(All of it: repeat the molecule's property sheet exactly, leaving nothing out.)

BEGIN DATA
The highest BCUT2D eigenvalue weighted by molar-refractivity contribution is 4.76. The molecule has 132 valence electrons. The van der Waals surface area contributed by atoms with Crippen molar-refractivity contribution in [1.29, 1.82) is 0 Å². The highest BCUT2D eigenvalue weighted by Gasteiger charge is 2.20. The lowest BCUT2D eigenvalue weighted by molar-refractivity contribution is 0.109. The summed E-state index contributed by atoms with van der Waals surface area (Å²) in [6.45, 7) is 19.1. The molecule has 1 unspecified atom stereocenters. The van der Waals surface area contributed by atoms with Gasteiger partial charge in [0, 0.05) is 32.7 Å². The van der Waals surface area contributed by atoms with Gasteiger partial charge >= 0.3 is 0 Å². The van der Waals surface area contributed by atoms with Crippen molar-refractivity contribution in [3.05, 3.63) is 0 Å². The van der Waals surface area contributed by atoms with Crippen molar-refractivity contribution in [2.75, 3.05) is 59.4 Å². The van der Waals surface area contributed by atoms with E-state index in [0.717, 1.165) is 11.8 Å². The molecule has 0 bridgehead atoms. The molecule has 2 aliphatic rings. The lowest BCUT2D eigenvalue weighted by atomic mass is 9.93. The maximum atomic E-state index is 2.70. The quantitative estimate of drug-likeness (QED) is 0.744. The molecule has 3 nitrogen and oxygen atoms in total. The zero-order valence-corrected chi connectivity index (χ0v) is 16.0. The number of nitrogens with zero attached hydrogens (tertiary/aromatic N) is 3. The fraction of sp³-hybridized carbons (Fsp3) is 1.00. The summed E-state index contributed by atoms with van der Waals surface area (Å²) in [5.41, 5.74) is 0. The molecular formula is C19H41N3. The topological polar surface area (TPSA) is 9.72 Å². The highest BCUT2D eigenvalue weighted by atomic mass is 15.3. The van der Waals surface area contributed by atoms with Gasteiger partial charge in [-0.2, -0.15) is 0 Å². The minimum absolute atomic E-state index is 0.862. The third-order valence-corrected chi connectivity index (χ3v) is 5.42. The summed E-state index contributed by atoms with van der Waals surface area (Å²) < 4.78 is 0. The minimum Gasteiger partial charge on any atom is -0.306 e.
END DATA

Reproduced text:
The highest BCUT2D eigenvalue weighted by molar-refractivity contribution is 4.76. The molecule has 132 valence electrons. The van der Waals surface area contributed by atoms with Crippen molar-refractivity contribution in [1.29, 1.82) is 0 Å². The highest BCUT2D eigenvalue weighted by Gasteiger charge is 2.20. The lowest BCUT2D eigenvalue weighted by molar-refractivity contribution is 0.109. The summed E-state index contributed by atoms with van der Waals surface area (Å²) in [6.45, 7) is 19.1. The molecule has 1 unspecified atom stereocenters. The van der Waals surface area contributed by atoms with Gasteiger partial charge in [0, 0.05) is 32.7 Å². The van der Waals surface area contributed by atoms with Gasteiger partial charge >= 0.3 is 0 Å². The van der Waals surface area contributed by atoms with Crippen molar-refractivity contribution in [3.05, 3.63) is 0 Å². The van der Waals surface area contributed by atoms with Crippen molar-refractivity contribution in [2.75, 3.05) is 59.4 Å². The van der Waals surface area contributed by atoms with E-state index in [0.717, 1.165) is 11.8 Å². The molecule has 0 bridgehead atoms. The molecule has 2 aliphatic rings. The lowest BCUT2D eigenvalue weighted by atomic mass is 9.93. The maximum atomic E-state index is 2.70. The quantitative estimate of drug-likeness (QED) is 0.744. The molecule has 3 nitrogen and oxygen atoms in total. The zero-order valence-corrected chi connectivity index (χ0v) is 16.0. The number of nitrogens with zero attached hydrogens (tertiary/aromatic N) is 3. The fraction of sp³-hybridized carbons (Fsp3) is 1.00. The summed E-state index contributed by atoms with van der Waals surface area (Å²) in [5.41, 5.74) is 0. The molecular formula is C19H41N3. The topological polar surface area (TPSA) is 9.72 Å². The highest BCUT2D eigenvalue weighted by atomic mass is 15.3. The van der Waals surface area contributed by atoms with Gasteiger partial charge in [-0.2, -0.15) is 0 Å². The minimum absolute atomic E-state index is 0.862. The third-order valence-corrected chi connectivity index (χ3v) is 5.42. The summed E-state index contributed by atoms with van der Waals surface area (Å²) < 4.78 is 0. The minimum Gasteiger partial charge on any atom is -0.306 e.